In this heartfelt chapter of The Frightened Face of Nature, Maxwell Knight drops his guard and invites the reader to consider the unthinkable – “the virtual disappearance of nature”.
“Does such a question as that heading this chapter stem from the neurotic imaginings of a fanatic,” he asks, “or is it one that can reasonably be put forward at the present (1964) time?”
This is a chapter of reflection – he questions how readers will see him, but his vulnerability is shelved for a higher purpose, for his love of all things nature. “It is always said that no person can truly see himself as he truly is to others, so one must be careful when producing an idea which might lead to the conclusion that no one in his right senses could even begin to think of anything so terrible and fantastic as the virtual disappearance of living things from the face of the earth or the ocean deeps.” He wrote this two years after Rachel Carson published Silent Spring (1962).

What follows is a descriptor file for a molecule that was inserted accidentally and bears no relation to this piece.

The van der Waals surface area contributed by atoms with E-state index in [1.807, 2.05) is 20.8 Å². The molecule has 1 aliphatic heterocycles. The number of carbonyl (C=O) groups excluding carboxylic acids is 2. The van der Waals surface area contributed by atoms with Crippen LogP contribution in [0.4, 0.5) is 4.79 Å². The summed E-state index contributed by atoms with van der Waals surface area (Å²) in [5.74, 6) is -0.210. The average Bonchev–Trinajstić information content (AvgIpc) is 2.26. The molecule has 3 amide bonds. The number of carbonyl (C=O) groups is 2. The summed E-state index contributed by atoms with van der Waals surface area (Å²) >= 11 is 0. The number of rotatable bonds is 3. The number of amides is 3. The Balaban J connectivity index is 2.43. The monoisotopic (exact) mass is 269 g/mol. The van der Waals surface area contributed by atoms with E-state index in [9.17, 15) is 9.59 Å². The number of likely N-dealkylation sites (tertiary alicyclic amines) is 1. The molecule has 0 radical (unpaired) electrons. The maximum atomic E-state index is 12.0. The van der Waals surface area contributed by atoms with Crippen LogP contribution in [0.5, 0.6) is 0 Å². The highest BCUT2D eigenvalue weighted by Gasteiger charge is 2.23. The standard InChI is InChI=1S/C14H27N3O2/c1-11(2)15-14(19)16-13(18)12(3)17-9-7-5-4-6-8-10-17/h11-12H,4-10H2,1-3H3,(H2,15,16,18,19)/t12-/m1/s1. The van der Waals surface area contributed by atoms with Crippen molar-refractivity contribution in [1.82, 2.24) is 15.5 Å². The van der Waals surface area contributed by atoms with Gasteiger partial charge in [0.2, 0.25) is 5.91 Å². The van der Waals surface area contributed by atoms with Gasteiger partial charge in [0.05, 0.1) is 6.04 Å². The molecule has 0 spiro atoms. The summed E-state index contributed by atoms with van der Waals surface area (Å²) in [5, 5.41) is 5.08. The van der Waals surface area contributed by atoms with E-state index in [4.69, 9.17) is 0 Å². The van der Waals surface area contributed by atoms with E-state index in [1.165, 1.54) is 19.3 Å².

Could it be that “Miss Carson” awakened something within him that he couldn’t ignore? He acknowledges her “excellent book” and draws attention to her efforts to ban the indiscriminate use of pesticides like DDT. Was The Frightened Face of Nature his homage to Silent Spring? Or was this the treatise of an amateur naturalist, who’d spent his entire life interacting with nature, and who spotted something that many either ignored or turned a blind eye to?
He sets us up nicely and tucks us in to hear the “facts” that have encouraged him to draw our attention to his findings: “Take a deep breath, count up to ten or even twenty, and then consider some of the facts not fantasies – which face every human being today…”
The essence of this chapter is this: “in nature, all living things depend on something else.”